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Why startups and small businesses shouldn’t include TikTok in their social media strategy

In the last couple of years, I have gravitated away from Instagram and blogging and have become obsessed with TikTok. Personal passions aside, I have helped a couple of startups and small businesses experiment with TikTok in their social media strategies. My hot take: it’s not worth it.

To decide if TikTok is right for your business, I recommend first deciding which goal is more important to you: growing your audience or engaging with your existing audience.

If your goal is to create compelling video content to engage with your existing followers, I recommend using Instagram Reels, which is completely copied from TikTok. If you already have an audience, it can fit well into your grid or stories. 

However, if your goal is to grow your platform and go *viral*, read on to see why it may not be as easy as you think.

  1. Is it luck, or is it the algorithm?

In my opinion, the algorithm is the best part of TikTok. Yes, its AI is problematic at best, but it has given people with virtually zero followers the opportunity to reach millions of viewers. Still, in case no one’s told you, you can’t choose to create viral content. Oftentimes, it’ll happen to the video you least expect. “You’re telling me that’s the one that blew up?!” 

There’s a lot of luck involved with creating a viral TikTok, so I recommend not making that your goal. If you want to grow your reach, focus on quality content, NOT viral content. And, the trends change rapidly, so there are small windows of opportunity before becoming outdated. Act quickly, if you do at all.

  1. Videographer =/= Social media manager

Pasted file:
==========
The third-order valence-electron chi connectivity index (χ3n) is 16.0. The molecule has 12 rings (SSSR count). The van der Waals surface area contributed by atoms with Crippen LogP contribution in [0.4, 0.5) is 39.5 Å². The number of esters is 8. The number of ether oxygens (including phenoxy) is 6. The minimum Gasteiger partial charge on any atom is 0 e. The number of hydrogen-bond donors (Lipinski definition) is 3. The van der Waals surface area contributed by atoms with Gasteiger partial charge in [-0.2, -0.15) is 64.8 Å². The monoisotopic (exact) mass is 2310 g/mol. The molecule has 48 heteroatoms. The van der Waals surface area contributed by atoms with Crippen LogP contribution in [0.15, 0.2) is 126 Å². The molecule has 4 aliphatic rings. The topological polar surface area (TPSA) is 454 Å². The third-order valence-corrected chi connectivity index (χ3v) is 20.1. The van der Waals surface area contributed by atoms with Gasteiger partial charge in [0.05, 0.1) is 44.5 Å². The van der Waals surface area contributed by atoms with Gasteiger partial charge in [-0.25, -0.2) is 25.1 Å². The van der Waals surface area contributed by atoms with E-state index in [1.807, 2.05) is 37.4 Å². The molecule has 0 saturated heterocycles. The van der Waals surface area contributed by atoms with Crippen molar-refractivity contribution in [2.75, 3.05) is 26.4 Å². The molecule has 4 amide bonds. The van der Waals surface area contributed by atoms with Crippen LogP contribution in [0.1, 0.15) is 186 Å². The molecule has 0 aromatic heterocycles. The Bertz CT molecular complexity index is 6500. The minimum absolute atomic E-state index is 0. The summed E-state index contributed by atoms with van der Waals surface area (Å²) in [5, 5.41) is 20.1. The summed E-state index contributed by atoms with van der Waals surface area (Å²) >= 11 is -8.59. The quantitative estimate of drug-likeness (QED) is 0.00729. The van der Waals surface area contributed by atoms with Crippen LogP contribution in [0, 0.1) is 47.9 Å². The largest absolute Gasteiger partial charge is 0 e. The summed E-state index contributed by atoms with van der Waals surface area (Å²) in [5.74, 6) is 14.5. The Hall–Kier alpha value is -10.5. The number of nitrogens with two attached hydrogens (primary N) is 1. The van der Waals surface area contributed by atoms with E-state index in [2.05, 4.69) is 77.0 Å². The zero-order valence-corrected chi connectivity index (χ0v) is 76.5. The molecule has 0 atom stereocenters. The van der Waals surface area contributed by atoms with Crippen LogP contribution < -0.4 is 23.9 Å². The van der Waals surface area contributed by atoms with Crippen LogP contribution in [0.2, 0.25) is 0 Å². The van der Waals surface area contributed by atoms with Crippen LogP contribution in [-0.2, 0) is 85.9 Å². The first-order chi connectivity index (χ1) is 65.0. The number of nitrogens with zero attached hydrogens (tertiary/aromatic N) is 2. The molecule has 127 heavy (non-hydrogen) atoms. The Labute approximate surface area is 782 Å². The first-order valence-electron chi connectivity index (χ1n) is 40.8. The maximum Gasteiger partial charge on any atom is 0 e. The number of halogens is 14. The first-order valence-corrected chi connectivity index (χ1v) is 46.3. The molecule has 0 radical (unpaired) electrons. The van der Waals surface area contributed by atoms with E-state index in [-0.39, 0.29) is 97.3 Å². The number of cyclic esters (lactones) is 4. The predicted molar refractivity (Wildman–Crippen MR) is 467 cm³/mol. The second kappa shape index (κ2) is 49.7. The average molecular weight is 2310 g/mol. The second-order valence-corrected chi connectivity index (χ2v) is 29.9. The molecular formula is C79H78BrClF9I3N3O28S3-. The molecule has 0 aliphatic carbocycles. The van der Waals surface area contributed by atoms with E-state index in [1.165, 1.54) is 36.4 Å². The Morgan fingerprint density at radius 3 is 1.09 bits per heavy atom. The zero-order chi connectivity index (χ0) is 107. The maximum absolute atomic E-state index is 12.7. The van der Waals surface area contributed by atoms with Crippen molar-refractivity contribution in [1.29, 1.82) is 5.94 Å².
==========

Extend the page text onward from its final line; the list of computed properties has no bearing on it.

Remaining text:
Please, do not hand off all of your social media tasks to your latest young intern. There is a lot you can do with an iPhone, but doing it well is not as universally youthful as you may think. More often than not, you’ll need different people with different skill sets to plan/script the video, record/produce the video, star in the video (with great natural lighting or a ring light), edit the video (bonus points for graphic design skills and spatial awareness), write the captions and strategic hashtags, and post at optimal times. 

You may find a superstar to handle all of the above, but don’t bank on it. Be thoughtful and intentional with all content you create. And even then, it may still come down to luck!

  1. Ads aren’t as cheap as you may think

Aside from organic posting, paid social media ads are always an option. Since it’s a newer platform, you might think that ads are cheaper and a better way to target younger Gen Z especially. Alas, ads are still expensive, and if they’re not perfectly targeted, they may not be that effective. 

This blog post has a good breakdown comparison of Facebook (Instagram) vs. TikTok ad results. For small businesses and startups, I don’t recommend spending your small advertising budgets on a mediocre ad. If you have resources for a great videographer and influencers, go for it. Otherwise, stick to organic. 

  1. You might be shadowbanned on other platforms

Videos created on TikTok include a watermark with the TikTok logo and the creators’ username. They’ve recently changed these too to make them more prominent. While great for crediting creators, it can lead to shadowbanning if reposted on Instagram. 

Instagram is encouraging Reels so much that they’re disincentivizing content made on other platforms. Instagram will delay the sound on TikTok-made videos, and, if you post a lot of videos made on other platforms, Instagram will stop showing your content in others’ feeds and stories queue. If you see trends you love on TikTok but want to focus on Instagram, then I recommend you recreate the video directly using Reels.

While TikTok is ever-changing (remember when Trump was going to ban it? lol), I hope these tips help you as you consider your social media strategy for 2021. Shoot me an email if you’d like to discuss further what this means for your startup or small business.

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